Jon has been intrigued by sailing for many years and enjoys his Hobie Cat. He decided it would be fun to design and build a lightweight, competitive trimaran-using WEST SYSTEM Epoxy-to race with the local sailing association.

The first step was building fiberglass ama hulls from a male plug. The ama bottoms are semicircular (170 degrees) and maintain a semi-circular cross-section from bow to stern. The plywood sides have a shallow bevel where the fiberglass ama attaches to the bottom with G/flex® 655 Thickened Epoxy Adhesive. The semicircular hull bottom gains rigidity because of its geometry. The frames inside of the amas are wooden trusses made from scrap wood, with gussets. These minimize weight, uses up the scrap wood, and provides access to see or reach down into the amas when assembling.

The hull bottom and the trussing for the ama ready to be assembled. Shown above is the semicircular, fiberglass hull bottom which will be flipped over and epoxied to the plywood trussing section of the ama.

The same wooden male plug was widened 7″ at the stern to build the center section of the trimaran hull. Reusing the mold plug saved time during the building process. The trimaran uses a Hobie Cat 18 mast section that was reinforced as required and lengthened. Likewise, the beams came from a sailboat mast section. The overall hull weight with motor and rigging is around 1,100 lbs. The trimaran has reached speeds of over 20 knots.

The final painted Jon Staudacher trimaran.

The final painted Jon Staudacher trimaran.

Jon Staudacher-designed Airplane

Jon Staudacher's plane was faired with 410 Microlight and 407 Low-Density filler in preparation for the primer.

Jon Staudacher’s plane was faired with 410 Microlight and 407 Low-Density filler in preparation for the primer.

Jon has designed and built more than 30 airplanes in his career. His most recent plane is unique because it will be powered with a Kawasaki ZX 1400 motorcycle engine. The airplane fits his “science project” approach by pushing design and construction to the limit while learning from the process.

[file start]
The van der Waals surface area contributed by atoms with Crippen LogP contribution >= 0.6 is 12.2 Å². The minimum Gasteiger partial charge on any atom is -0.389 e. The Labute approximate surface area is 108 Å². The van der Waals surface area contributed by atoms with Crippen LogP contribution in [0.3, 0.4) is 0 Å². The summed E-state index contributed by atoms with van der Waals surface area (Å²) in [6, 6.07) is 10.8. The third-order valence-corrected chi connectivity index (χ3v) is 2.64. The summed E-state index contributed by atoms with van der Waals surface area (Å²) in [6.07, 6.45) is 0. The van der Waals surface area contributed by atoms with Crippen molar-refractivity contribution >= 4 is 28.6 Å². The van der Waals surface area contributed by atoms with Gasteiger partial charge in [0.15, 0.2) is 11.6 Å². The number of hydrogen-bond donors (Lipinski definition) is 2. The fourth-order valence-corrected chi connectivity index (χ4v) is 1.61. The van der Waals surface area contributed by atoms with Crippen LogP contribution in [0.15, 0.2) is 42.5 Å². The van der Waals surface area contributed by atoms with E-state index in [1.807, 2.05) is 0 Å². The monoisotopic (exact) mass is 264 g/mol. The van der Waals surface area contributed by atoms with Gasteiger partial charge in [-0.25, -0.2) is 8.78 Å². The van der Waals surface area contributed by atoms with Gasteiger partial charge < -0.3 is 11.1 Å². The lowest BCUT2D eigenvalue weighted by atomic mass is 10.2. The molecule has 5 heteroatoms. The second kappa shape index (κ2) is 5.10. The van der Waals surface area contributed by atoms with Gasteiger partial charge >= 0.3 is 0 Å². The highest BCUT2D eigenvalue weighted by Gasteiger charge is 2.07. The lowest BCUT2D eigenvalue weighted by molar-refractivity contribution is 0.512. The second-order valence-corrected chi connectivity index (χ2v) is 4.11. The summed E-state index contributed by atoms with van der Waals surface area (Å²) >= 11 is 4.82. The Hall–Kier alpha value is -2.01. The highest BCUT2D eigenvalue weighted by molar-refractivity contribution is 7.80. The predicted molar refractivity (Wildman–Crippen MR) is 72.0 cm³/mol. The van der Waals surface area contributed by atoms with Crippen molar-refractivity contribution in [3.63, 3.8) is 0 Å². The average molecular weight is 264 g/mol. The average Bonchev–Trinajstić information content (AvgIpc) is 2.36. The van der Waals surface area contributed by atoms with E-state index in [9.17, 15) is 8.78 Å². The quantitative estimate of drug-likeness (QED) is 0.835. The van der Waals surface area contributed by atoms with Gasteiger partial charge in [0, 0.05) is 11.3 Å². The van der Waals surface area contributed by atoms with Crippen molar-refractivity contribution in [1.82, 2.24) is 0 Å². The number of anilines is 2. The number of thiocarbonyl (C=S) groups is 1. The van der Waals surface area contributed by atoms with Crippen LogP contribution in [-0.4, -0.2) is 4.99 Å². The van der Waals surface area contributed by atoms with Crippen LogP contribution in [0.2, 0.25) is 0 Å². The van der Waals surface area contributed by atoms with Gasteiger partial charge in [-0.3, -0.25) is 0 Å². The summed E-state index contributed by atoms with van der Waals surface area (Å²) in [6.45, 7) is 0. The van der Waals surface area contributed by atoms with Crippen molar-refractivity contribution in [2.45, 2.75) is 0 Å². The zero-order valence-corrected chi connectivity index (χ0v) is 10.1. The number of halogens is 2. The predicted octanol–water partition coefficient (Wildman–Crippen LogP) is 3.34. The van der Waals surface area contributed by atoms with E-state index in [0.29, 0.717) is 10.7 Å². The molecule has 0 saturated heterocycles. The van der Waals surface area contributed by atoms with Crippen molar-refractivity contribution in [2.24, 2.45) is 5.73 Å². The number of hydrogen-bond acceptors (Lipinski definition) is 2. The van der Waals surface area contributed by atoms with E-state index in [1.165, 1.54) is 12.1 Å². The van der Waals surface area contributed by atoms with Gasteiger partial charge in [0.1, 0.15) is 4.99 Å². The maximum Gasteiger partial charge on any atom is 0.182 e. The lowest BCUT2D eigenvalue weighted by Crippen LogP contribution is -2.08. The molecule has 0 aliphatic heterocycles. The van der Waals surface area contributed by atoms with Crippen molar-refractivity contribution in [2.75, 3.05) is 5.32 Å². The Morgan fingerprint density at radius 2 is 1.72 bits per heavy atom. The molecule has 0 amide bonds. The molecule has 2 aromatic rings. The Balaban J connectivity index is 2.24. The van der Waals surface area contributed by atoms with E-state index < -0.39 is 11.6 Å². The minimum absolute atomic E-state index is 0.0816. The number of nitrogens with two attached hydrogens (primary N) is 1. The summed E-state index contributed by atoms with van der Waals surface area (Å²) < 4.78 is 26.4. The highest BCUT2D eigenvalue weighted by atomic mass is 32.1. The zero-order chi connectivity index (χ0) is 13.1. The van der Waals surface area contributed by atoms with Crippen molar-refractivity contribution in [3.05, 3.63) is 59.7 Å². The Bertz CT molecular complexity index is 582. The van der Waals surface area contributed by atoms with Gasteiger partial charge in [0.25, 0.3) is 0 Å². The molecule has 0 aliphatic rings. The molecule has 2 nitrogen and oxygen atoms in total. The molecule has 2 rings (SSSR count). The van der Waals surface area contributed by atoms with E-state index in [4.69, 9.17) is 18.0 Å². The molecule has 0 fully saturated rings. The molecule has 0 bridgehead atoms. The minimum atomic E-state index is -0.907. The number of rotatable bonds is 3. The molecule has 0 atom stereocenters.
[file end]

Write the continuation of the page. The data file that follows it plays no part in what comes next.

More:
He designed the plane with a Chromoly tube truss fuselage, TIG welded to help carry the loads between the engine, wing, landing gear, and tail. The tube fuselage structure also provides safety for the pilot, helps transfer loads effectively, and is a great option for attachment points. The tail surfaces are integral with the fuselage/tail cone which eliminates the need for hardware and fairings.

Jon built the wing with fiberglass/aluminum honeycomb ribs bonded onto its plywood skin. He has found that WEST SYSTEM Epoxy bonds the open cells of the honeycomb to the plywood very well. On his previous aerobatic wing designs, he has used pultruded carbon bars bonded to the wood spar cap. The mismatch of strain at failure of the wood/carbon-fiber spar made Jon rethink his design for the spar on this plane. He decided to use hard maple and transition to Douglas fir towards the outer edges of the wing spar. The idea was to keep the strain at failure for the spar similar throughout its cross-section.

Jon Staudacher built the wing with fiberglass/aluminum honeycomb ribs bonded onto a plywood skin.

Jon Staudacher built the wing with fiberglass/aluminum honeycomb ribs bonded onto a plywood skin.

Because the wood wing is highly loaded and weight matters, the materials were carefully selected. The wing has integral leading-edge fuel tanks sealed with WEST SYSTEM Epoxy. These will hold aviation fuel, which does not contain ethanol, so the epoxy will not degrade or soften over time. Once the wing was bolted to the tube fuselage, the wing fairing was made with a couple of layers of 17 oz. 727 Biaxial Tape and faired with 410 Microlight® Filler. He built the fiberglass cowling for the plane from a wooden male plug and then finished with 407 Low-Density Filler before applying the primer.

Whether it improves performance or simplifies production, Jon has a talent for coming up with unique solutions to improve every project he works on. It is always fun to stop by Jon’s shop to see his new designs and how he uses WEST SYSTEM Epoxy on his projects.